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Abstract: FR-PO446

Underdiagnosis of Depression in Hemodialysis Patients

Session Information

Category: Dialysis

  • 801 Dialysis: Hemodialysis and Frequent Dialysis

Authors

  • Soomar, Raeesa, Stony Brook University, Stony Brook, New York, United States
  • Jose, Reena, Stony Brook University, Stony Brook, New York, United States
  • Gupta, Anuj, Stony Brook University, Stony Brook, New York, United States
  • Davis, Morgan, Stony Brook University, Stony Brook, New York, United States
  • Hajagos, Janos G., Stony Brook University, Stony Brook, New York, United States
  • Koraishy, Farrukh M., Stony Brook University, Stony Brook, New York, United States
Background

Depression is the most common psychiatric illness among dialysis patients. It has been associated with adverse outcomes in this population, and therefore routine screening is recommended. The Patient Health Questionnaire (PHQ)-9 scale has been validated for depression screening in patients on hemodialysis (HD) in controlled studies, but it is underutilized in dialysis centers. The utility of PHQ-9 in detecting depression in HD patients without an official diagnosis and its association with psychiatric care is not well studied.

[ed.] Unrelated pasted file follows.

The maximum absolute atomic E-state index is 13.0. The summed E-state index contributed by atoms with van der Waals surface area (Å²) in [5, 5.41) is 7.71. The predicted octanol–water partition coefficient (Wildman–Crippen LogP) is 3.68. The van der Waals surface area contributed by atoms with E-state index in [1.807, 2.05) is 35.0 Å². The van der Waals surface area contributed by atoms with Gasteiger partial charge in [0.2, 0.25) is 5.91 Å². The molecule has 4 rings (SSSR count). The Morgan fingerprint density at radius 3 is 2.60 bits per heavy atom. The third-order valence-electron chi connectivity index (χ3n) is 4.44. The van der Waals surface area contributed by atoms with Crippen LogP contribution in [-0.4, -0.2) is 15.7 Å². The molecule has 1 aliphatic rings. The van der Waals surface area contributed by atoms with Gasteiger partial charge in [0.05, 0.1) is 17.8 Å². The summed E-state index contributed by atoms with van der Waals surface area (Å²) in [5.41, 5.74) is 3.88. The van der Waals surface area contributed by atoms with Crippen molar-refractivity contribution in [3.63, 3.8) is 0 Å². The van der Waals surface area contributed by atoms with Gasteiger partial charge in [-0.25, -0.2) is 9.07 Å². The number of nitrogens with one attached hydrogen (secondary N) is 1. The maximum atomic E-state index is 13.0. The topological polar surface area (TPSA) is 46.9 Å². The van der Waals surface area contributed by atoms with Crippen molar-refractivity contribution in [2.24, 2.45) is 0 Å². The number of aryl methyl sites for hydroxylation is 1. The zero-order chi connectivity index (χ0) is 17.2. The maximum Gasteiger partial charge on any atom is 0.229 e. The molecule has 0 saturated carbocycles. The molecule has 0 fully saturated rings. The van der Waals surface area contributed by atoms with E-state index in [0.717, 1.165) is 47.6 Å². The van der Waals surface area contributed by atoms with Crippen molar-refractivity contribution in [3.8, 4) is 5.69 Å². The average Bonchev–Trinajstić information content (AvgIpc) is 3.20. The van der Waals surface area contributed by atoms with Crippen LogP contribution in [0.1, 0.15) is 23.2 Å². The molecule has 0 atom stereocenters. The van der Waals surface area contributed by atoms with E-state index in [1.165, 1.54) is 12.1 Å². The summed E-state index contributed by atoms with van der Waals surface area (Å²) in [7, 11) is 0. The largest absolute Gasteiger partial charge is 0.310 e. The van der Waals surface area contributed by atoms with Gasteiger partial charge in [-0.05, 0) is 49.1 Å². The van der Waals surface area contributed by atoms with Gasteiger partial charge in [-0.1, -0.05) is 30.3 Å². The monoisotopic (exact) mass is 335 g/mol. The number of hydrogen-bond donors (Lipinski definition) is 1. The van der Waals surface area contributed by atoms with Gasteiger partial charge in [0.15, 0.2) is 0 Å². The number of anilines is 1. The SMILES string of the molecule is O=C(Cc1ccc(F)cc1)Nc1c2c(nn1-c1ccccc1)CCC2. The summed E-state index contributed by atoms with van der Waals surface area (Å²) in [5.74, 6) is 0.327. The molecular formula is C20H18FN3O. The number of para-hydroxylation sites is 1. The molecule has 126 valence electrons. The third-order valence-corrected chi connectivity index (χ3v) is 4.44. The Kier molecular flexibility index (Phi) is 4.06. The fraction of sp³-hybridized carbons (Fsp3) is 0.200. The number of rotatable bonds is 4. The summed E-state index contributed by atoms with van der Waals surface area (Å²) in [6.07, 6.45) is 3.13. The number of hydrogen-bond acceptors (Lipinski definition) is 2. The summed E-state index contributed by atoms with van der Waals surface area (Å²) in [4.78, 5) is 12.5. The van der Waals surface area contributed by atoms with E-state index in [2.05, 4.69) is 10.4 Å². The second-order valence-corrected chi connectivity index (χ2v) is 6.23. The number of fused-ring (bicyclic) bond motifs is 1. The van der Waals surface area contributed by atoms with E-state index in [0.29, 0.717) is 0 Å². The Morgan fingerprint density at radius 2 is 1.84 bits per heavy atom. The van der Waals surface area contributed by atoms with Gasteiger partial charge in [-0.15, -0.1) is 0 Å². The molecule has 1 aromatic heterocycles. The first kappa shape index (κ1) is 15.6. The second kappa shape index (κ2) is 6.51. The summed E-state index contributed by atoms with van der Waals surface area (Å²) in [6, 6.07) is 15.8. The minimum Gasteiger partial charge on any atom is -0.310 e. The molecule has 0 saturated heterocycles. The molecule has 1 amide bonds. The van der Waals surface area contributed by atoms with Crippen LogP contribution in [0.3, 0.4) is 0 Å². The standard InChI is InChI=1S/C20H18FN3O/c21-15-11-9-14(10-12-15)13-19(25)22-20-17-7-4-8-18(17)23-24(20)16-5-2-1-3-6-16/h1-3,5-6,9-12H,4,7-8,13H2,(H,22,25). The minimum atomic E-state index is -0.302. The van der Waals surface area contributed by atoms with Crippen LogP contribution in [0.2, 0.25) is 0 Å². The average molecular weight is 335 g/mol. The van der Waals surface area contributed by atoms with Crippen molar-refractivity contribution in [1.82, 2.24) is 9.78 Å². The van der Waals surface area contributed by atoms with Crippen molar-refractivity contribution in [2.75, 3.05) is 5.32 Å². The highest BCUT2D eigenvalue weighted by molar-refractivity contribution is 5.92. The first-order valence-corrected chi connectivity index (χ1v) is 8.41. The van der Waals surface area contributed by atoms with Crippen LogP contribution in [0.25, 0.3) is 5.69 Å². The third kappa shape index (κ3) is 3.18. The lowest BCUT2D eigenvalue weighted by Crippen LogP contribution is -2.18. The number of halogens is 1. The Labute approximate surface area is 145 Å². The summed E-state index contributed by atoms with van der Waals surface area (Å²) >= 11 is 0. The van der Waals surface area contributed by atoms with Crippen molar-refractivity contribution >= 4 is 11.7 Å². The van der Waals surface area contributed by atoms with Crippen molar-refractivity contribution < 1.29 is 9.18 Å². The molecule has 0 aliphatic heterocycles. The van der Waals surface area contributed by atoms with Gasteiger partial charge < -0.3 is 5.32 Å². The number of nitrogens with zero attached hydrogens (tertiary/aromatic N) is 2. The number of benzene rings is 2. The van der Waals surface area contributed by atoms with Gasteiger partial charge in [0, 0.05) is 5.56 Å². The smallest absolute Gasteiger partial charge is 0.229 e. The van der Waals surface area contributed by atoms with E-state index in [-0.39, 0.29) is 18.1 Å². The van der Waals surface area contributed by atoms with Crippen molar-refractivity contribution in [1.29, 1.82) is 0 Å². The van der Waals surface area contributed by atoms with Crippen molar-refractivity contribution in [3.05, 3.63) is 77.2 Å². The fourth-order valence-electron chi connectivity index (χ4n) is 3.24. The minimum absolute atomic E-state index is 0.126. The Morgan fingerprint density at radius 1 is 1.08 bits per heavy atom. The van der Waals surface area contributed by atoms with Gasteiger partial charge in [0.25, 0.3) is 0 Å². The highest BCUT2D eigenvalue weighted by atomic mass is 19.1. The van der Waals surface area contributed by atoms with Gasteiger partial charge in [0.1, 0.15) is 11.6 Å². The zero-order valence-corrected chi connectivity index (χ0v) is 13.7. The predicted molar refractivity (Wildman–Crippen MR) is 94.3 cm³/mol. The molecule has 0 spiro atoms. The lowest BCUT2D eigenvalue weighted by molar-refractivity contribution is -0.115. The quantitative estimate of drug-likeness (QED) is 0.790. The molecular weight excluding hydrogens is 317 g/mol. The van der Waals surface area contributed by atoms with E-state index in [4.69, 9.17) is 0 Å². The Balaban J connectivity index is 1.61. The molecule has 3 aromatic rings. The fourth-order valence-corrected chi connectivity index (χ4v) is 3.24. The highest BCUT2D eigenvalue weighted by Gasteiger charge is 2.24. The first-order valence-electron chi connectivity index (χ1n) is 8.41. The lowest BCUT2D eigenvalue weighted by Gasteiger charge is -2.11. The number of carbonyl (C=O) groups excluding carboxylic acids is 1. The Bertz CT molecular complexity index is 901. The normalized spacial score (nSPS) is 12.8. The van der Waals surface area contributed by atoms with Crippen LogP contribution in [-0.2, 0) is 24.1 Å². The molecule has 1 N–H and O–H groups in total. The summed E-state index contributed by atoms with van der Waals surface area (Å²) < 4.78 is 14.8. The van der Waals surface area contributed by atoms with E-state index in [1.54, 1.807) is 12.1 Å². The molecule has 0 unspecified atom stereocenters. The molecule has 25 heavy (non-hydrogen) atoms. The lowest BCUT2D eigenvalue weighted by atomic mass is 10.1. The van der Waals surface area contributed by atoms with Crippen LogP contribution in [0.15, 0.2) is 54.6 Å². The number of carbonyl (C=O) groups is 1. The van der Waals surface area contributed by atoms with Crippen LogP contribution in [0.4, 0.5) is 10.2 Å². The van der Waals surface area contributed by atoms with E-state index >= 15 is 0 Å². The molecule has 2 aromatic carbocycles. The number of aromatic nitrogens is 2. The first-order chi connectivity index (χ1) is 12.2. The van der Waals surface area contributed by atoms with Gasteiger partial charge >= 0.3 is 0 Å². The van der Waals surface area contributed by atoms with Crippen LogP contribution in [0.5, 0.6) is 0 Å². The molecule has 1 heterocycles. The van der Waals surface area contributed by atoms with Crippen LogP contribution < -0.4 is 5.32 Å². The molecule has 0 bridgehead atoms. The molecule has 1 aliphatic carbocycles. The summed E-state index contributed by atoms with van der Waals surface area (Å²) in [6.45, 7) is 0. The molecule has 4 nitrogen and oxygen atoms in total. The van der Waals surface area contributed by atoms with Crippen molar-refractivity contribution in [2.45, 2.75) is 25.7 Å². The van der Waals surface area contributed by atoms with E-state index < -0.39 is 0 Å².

Methods

In a single center observational study of HD patients, we used PHQ-9 scores ≥ 10 as an indicator for depression. This was compared to diagnostic code-based depression diagnoses. Two-tailed t-tests were used to compare continuous variables, while Fischer’s exact and Chi square tests were used to compare categorical variables.

Results

Among the 98 HD patients analyzed, the mean age was 61.5 years, mean days on HD were 2,005; 91% had hypertension, 59% diabetes and 87% had cardiovascular disease. Eighteen (18.4%) patients were diagnosed with depression using the PHQ-9. Of these, only six (33%) also had a diagnostic code-based depression diagnosis, nine (50%) had a follow-up appointment scheduled with a psychiatrist, and only five (28%) were being treated with an anti-depressant. Patients with depression were also more likely to have comorbid anxiety disorder and a greater number of previous hospitalizations (p<0.05).

Conclusion

Depression is underdiagnosed in HD patients. Better screening for depression will lead to improved medical care and potentially better health outcomes for this vulnerable population.